The facts about weight loss surgery

November 8, 2016

Weight loss surgery can be lifesaving for some people who have a lot of weight to lose and need more than diet and exercise. Depending on the operation, patients often lose 30% to 50% of their extra weight within 6 months. Opting for weight loss surgery is a big and often life-changing decision. Hence, it is important to understand the misconceptions and facts of weight loss surgery.

Regaining weight post-surgery-A general misconception is that most people who have weight loss surgery regain their weight. While nearly half the patients may regain weight post-surgery, it is a very small amount (approximately 5%) two years or more following their surgery. Most patients who follow post-operative guidelines on nutrition and exercise management maintain weight-loss post-surgery successfully long term. ‘Successful’ weight-loss is arbitrarily defined as weight-loss equal to or greater than 50 per cent of excess body weight.

Chance of death from weight-loss surgery – A major misconception is that the chance of dying from weight loss surgery is more than the chance of dying from obesity. Truth is, the risk of dying from weight loss surgery is exceptionally low. A weight loss surgery helps significantly reduce mortality rates due to specific diseases such as cancer, diabetes, heart disease. With respect to mortality, the benefits of a weight loss surgery far outweigh the risks.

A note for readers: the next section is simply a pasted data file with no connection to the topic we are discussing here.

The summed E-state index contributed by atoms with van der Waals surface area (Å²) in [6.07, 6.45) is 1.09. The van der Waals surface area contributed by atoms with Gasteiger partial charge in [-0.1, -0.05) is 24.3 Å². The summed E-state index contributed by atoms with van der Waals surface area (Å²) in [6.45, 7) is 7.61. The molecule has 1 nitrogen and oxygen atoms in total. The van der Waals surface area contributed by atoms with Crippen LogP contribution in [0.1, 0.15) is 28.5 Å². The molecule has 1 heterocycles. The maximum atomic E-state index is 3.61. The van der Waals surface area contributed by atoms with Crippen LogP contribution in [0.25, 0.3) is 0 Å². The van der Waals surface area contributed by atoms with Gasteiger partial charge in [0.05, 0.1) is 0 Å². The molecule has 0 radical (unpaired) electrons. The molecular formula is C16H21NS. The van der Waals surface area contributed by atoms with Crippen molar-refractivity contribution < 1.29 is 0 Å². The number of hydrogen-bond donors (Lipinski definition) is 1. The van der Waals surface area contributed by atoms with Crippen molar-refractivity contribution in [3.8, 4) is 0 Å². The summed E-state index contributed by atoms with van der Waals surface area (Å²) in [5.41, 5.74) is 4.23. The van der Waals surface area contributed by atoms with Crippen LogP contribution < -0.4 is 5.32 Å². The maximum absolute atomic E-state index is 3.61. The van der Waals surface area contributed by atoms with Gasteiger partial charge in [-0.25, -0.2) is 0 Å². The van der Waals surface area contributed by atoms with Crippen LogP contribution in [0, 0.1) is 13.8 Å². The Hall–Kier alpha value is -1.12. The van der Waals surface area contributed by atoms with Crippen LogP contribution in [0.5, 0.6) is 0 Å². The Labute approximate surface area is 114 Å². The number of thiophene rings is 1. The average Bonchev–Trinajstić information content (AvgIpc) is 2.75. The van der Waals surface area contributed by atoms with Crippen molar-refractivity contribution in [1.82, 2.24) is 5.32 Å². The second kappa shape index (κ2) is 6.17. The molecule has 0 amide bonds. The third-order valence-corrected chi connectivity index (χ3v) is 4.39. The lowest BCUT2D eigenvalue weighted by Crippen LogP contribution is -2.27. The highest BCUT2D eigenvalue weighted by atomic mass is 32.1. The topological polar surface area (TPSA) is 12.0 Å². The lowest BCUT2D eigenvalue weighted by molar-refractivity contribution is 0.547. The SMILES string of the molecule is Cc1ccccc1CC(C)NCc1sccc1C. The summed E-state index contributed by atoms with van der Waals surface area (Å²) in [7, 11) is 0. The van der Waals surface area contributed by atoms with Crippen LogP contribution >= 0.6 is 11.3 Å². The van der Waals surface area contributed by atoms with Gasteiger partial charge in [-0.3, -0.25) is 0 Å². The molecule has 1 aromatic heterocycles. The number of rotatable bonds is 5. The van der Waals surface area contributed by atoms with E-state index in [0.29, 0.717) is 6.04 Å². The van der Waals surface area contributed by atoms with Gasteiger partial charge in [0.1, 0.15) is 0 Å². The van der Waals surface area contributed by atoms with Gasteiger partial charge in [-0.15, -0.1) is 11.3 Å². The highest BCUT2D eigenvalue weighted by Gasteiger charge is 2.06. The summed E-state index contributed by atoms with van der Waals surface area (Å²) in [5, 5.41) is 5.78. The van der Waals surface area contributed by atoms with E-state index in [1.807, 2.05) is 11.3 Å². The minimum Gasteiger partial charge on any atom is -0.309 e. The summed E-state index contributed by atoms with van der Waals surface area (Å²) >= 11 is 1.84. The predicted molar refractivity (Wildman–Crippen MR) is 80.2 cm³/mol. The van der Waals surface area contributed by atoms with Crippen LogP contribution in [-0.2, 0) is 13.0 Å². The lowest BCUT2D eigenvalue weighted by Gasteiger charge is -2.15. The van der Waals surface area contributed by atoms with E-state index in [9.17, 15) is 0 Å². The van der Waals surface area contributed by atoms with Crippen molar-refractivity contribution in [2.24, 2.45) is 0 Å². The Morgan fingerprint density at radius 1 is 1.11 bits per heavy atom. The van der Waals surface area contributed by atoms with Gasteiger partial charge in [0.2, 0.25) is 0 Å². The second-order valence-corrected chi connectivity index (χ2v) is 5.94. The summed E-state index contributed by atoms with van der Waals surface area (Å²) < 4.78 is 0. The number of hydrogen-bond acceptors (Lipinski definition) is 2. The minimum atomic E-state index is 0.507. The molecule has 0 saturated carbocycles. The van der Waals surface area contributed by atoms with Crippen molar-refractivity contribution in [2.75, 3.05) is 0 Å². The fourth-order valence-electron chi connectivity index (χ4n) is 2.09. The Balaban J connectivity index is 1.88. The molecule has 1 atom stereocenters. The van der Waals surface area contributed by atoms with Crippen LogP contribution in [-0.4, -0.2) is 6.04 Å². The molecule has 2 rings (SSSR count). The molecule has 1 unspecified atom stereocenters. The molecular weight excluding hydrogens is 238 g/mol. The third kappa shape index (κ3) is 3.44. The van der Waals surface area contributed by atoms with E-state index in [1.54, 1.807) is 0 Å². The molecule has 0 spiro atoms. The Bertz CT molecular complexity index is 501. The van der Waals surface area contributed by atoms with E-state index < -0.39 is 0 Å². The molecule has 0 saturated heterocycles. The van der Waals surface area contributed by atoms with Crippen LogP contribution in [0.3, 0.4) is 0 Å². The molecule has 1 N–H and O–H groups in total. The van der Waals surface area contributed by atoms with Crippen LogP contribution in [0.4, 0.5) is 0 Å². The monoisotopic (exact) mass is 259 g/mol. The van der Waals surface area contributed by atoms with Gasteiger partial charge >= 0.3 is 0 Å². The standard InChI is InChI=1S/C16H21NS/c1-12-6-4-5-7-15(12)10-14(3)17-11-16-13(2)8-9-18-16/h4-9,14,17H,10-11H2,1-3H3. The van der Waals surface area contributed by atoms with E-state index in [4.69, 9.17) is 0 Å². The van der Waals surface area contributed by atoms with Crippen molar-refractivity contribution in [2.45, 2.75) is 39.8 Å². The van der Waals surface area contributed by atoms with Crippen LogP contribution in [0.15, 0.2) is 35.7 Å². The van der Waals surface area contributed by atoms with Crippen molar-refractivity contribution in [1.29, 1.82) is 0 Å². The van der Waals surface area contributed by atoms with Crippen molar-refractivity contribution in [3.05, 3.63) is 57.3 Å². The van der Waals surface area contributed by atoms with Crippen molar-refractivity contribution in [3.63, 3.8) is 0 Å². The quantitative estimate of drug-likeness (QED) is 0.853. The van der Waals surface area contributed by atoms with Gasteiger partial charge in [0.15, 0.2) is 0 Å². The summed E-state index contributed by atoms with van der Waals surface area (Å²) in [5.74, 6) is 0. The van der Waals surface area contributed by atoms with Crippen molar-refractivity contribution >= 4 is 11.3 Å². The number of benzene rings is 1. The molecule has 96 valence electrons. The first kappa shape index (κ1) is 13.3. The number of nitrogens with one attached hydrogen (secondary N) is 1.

Weight-loss surgery is a shortcut – One of the biggest misconceptions of weight loss surgery is that it is a shortcut method for those who are not disciplined enough to go on a diet program. Weight loss surgeries are highly effective in maintaining long-term weight-loss. Weight-loss surgery increases the production of certain gut hormones that interact with the brain to reduce hunger, decrease appetite, and enhance satiety. In these ways, weight-loss surgery, unlike dieting, produces long-term weight-loss. There are many causes of obesity and that the disease of obesity is far more than just agreed for food. To dismiss an obesity case as an addiction to food and try to curb it by dieting may not be effective for all. It is important for individuals affected by severe obesity to explore the option of weight loss surgery.

Just as with any serious surgical operation; the decision to have weight loss surgery should be discussed with your surgeon, family members, and loved ones.